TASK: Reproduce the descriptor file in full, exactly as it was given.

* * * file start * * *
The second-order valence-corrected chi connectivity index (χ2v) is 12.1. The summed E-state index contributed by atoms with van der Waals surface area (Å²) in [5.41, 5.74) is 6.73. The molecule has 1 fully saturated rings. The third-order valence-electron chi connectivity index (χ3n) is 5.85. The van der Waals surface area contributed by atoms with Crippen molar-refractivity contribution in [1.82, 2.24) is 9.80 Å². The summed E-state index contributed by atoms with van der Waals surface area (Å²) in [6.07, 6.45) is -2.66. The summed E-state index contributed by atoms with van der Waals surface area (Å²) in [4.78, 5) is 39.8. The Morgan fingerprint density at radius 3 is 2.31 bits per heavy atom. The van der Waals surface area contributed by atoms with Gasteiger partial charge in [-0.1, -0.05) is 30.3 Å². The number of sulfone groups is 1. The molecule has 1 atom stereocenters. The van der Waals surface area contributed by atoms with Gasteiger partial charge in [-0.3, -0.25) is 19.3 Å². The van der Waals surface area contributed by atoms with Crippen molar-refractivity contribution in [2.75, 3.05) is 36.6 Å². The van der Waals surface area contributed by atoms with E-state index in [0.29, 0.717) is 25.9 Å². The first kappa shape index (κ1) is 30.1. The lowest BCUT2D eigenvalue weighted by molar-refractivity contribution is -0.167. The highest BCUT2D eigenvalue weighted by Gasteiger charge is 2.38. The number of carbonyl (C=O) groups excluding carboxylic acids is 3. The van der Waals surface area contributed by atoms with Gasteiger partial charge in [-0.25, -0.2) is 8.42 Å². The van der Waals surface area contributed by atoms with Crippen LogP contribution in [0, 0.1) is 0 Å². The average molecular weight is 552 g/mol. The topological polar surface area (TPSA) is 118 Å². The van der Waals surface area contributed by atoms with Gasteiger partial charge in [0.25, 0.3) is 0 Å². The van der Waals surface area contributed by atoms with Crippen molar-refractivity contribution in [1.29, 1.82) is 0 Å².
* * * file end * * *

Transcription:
The second-order valence-corrected chi connectivity index (χ2v) is 12.1. The summed E-state index contributed by atoms with van der Waals surface area (Å²) in [5.41, 5.74) is 6.73. The molecule has 1 fully saturated rings. The third-order valence-electron chi connectivity index (χ3n) is 5.85. The van der Waals surface area contributed by atoms with Crippen molar-refractivity contribution in [1.82, 2.24) is 9.80 Å². The summed E-state index contributed by atoms with van der Waals surface area (Å²) in [6.07, 6.45) is -2.66. The summed E-state index contributed by atoms with van der Waals surface area (Å²) in [4.78, 5) is 39.8. The Morgan fingerprint density at radius 3 is 2.31 bits per heavy atom. The van der Waals surface area contributed by atoms with Gasteiger partial charge in [-0.1, -0.05) is 30.3 Å². The number of sulfone groups is 1. The molecule has 1 atom stereocenters. The van der Waals surface area contributed by atoms with Gasteiger partial charge in [-0.3, -0.25) is 19.3 Å². The van der Waals surface area contributed by atoms with Crippen molar-refractivity contribution in [2.75, 3.05) is 36.6 Å². The van der Waals surface area contributed by atoms with E-state index in [0.29, 0.717) is 25.9 Å². The first kappa shape index (κ1) is 30.1. The lowest BCUT2D eigenvalue weighted by molar-refractivity contribution is -0.167. The highest BCUT2D eigenvalue weighted by Gasteiger charge is 2.38. The number of carbonyl (C=O) groups excluding carboxylic acids is 3. The van der Waals surface area contributed by atoms with Gasteiger partial charge in [-0.25, -0.2) is 8.42 Å². The van der Waals surface area contributed by atoms with Crippen LogP contribution in [0, 0.1) is 0 Å². The average molecular weight is 552 g/mol. The topological polar surface area (TPSA) is 118 Å². The van der Waals surface area contributed by atoms with Gasteiger partial charge in [0.25, 0.3) is 0 Å². The van der Waals surface area contributed by atoms with Crippen molar-refractivity contribution in [1.29, 1.82) is 0 Å².